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"What I must do is die now. I must accept the justice of death and the injustice of life. I have lived a good life - longer than many, better than most. Tony died when he was twenty. I have had thirty-two years. I couldn't ask for another day. What did I do to deserve birth? It was a gift. I am me - that is a miracle. I had no right to a single hour. And yet I have had thirty-two years. Few can choose when they will die. I choose to accept death now. As of this moment I give up my 'right' to live." -Hugh Prather, Notes to Myself
Change is an inevitable thing, and we discuss that and a whole basket of other topics in this week's "Reason Driven Podcast." Comedian, writer, and general philanthropist Dave Burdick joins in our discussion of Chapter 6 in the Reason Driven Life, which adds Buddhist wisdom to our material existence, and proposes a wild idea: maybe happiness in this life is a good thing to work towards (without the guilt, I might add). What is the American Dream? Should we care about Global Warming? All this and much much more! Check it out, and feel free to leave your comments and send us some hate-mail!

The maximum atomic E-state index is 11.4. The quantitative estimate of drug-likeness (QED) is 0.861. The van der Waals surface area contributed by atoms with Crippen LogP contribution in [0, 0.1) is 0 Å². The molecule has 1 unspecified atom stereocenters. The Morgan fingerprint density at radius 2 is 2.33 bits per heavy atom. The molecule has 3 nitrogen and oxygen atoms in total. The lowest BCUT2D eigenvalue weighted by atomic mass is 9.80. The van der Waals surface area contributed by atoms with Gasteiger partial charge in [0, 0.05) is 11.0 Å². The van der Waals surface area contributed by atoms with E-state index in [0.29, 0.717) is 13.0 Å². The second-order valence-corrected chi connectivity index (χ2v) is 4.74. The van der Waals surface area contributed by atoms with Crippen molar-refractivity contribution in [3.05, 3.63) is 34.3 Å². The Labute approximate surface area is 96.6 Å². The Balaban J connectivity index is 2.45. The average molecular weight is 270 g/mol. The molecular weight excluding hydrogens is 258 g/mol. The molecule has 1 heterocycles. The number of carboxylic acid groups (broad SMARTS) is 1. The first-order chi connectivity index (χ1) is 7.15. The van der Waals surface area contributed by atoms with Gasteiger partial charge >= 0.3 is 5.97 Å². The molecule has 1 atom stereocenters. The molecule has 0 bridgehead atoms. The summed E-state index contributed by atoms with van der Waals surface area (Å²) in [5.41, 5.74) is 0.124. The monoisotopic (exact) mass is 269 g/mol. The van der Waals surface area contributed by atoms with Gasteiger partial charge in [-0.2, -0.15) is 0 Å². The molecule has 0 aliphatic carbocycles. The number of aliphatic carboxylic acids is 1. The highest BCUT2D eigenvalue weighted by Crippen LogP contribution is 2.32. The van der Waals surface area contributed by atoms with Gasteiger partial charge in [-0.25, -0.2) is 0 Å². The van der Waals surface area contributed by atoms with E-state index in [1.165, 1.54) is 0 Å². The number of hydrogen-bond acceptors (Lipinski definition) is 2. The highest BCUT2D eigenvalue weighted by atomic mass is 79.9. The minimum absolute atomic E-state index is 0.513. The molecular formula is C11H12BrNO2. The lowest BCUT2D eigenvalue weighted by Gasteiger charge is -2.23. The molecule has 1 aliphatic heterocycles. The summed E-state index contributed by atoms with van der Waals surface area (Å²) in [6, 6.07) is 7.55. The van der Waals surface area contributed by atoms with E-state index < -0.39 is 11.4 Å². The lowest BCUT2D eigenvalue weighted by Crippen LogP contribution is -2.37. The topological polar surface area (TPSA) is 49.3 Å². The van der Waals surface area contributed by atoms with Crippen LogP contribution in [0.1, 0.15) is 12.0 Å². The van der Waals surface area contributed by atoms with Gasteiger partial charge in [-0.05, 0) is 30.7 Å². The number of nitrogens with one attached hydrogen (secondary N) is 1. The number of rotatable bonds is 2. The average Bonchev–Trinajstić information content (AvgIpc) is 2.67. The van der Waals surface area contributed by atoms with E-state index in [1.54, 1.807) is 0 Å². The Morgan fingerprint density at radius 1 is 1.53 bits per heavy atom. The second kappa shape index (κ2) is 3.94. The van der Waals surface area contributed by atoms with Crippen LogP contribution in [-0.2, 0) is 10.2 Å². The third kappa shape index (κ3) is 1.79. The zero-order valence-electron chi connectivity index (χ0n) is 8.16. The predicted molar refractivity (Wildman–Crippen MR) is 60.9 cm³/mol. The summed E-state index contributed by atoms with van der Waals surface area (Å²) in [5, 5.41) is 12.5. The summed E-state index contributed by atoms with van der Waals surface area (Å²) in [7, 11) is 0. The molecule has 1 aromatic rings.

"You've changed, China. You used to be cool."
"China still cool: you pay later. LATER!"
-Bart's Older/Future-Self to future Chinese Ambassador, The Simpsons
Point to Ponder: This world is fleeting, and so am I. Maybe I should learn to surf instead of drowning.
Quote to Remember: "I cannot 'make my mark' for all time-those concepts are mutually exclusive. 'Lasting effect' is a self-contradictory term. Meaning does not exist in the future and neither do I. Nothing will have meaning 'ultimately.' Nothing, will even mean tomorrow what it did today. Meaning changes with the context. My meaningfulness is here. It is enough that I am of value to someone today. It is enough that I make a difference now." -Hugh Prather, Notes to Myself
Question to Consider: Paul said that "if in Christ we have hope only for this present life, we are of all men the most miserable" (1 Corinthians 15:19). But Blaise Pascal said the Christian life would still be worth living even if it turned out there was nothing after death. Who was right?